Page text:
PacifiCorp Energy, a subsidiary of PacifiCorp, pleaded guilty in U.S. District Court in Wyoming to violating the federal Migratory Bird Treaty Act in connection with the deaths of protected birds, including golden eagles, at two of the company's wind projects in Wyoming.
As a result, PacifiCorp will pay $2.5 million in fines and will take measures at the company's Wyoming wind farms to increase eagle populations.
Under a plea agreement with the government, the company was sentenced to pay fines, restitution and community service, and was placed on probation for five years, during which it must implement an environmental compliance plan aimed at preventing bird deaths at the company's four commercial wind projects in the state.
Under the agreement, the company is also required to apply for eagle take permits which, if granted, will provide a framework for minimizing and mitigating the deaths of golden eagles at the wind projects.
According to the U.S. Department of Justice (DOJ), the charges stem from the discovery of the carcasses of 38 golden eagles and 336 other protected birds, including hawks, blackbirds, larks, wrens and sparrows, by the company at its Seven Mile Hill and Glenrock/Rolling Hills wind projects, located in Wyoming's Carbon and Converse counties between 2009 and the present.
In court-presented documents, the government alleged that PacifiCorp Energy failed to make all reasonable efforts to build the projects in a way that would avoid the risk of avian deaths by collision with turbine blades, despite prior guidance from the U.S. Fish and Wildlife Service (FWS).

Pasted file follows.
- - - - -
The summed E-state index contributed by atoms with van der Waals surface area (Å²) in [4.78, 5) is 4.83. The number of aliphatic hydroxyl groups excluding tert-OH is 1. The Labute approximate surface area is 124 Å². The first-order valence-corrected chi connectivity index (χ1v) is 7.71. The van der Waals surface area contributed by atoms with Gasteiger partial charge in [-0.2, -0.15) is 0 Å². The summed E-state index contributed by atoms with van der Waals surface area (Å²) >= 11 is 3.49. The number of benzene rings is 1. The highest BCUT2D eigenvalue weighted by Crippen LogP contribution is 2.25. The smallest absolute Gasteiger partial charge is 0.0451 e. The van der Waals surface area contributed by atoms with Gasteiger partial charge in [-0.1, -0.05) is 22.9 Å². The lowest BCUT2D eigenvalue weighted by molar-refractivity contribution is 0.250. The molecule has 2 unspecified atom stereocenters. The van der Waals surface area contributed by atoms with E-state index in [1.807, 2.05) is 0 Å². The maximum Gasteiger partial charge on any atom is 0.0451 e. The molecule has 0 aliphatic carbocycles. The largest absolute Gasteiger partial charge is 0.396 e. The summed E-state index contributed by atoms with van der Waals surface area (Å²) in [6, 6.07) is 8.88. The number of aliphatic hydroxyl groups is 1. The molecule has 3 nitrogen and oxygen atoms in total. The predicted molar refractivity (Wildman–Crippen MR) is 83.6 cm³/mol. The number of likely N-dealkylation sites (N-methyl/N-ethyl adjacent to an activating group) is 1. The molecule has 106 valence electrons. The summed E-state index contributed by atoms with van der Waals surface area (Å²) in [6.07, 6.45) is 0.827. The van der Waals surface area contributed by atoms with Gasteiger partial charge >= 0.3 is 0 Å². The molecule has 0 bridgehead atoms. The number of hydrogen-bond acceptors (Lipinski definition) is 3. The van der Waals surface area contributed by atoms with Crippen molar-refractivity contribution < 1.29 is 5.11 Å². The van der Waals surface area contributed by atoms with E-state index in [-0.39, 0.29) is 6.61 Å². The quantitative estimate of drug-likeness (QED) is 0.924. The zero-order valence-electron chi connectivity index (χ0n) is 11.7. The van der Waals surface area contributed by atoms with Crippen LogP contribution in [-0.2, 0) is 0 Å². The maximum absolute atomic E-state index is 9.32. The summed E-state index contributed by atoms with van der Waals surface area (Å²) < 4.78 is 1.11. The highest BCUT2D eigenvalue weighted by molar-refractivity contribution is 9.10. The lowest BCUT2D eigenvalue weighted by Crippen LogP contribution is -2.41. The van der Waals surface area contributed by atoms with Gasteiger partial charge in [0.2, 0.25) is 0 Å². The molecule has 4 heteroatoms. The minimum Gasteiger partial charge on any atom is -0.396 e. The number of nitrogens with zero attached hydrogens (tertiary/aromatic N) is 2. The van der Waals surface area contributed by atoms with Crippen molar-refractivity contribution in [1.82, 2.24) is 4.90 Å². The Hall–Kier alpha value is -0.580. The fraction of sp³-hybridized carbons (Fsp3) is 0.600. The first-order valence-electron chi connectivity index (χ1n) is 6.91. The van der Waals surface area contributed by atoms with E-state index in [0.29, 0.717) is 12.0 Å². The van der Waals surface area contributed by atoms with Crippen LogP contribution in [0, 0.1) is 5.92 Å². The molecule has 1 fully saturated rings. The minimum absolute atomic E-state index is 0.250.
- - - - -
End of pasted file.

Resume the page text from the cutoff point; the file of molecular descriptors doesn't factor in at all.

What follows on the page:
However, the company has since cooperated with the FWS investigation and has already implemented measures aimed at minimizing avian deaths at the sites, the DOJ notes.
Under the settlement, PacifiCorp will pay $400,000 in fines, $200,000 restitution to the Wyoming Game and Fish Department and $1.9 million to the National Fish and Wildlife Foundation to help protect golden eagles near the company's Wyoming wind facilities. PacifiCorp will work with the FWS to implement a specific plan to protect eagles and other migratory birds.
According to papers filed with the court, PacifiCorp will spend approximately $600,000 per year by implementing the compliance plan. The company must also apply to the FWS for a programmatic eagle take permit at each of the projects cited in the case.
‘PacifiCorp is concerned about the impacts to wildlife from our renewable energy facilities, and we have been diligently working with federal and state agencies to protect migratory birds,’ says Mark Tallman, vice president of renewable resources. ‘We are committed to enhancing protections to wildlife that minimize and mitigate impacts.’